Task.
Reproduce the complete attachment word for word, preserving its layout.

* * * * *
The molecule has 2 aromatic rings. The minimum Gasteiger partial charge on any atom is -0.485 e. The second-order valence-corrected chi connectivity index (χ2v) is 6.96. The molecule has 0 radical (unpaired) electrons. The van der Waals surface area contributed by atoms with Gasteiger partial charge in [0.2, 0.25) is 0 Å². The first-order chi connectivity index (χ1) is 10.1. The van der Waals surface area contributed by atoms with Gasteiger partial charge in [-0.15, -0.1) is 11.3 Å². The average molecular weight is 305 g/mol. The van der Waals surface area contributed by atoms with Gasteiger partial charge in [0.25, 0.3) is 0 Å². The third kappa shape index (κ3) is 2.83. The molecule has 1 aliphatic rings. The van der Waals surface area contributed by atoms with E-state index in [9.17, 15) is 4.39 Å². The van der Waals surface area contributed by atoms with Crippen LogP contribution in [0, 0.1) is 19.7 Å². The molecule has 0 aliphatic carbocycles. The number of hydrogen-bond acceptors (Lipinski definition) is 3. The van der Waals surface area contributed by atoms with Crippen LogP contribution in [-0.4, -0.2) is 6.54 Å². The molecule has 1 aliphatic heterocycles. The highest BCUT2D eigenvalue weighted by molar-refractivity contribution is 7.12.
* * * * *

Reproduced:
The molecule has 2 aromatic rings. The minimum Gasteiger partial charge on any atom is -0.485 e. The second-order valence-corrected chi connectivity index (χ2v) is 6.96. The molecule has 0 radical (unpaired) electrons. The van der Waals surface area contributed by atoms with Gasteiger partial charge in [0.2, 0.25) is 0 Å². The first-order chi connectivity index (χ1) is 10.1. The van der Waals surface area contributed by atoms with Gasteiger partial charge in [-0.15, -0.1) is 11.3 Å². The average molecular weight is 305 g/mol. The van der Waals surface area contributed by atoms with Gasteiger partial charge in [0.25, 0.3) is 0 Å². The third kappa shape index (κ3) is 2.83. The molecule has 1 aliphatic rings. The van der Waals surface area contributed by atoms with E-state index in [9.17, 15) is 4.39 Å². The van der Waals surface area contributed by atoms with Crippen LogP contribution in [0, 0.1) is 19.7 Å². The molecule has 0 aliphatic carbocycles. The number of hydrogen-bond acceptors (Lipinski definition) is 3. The van der Waals surface area contributed by atoms with Crippen LogP contribution in [-0.4, -0.2) is 6.54 Å². The molecule has 1 aliphatic heterocycles. The highest BCUT2D eigenvalue weighted by molar-refractivity contribution is 7.12.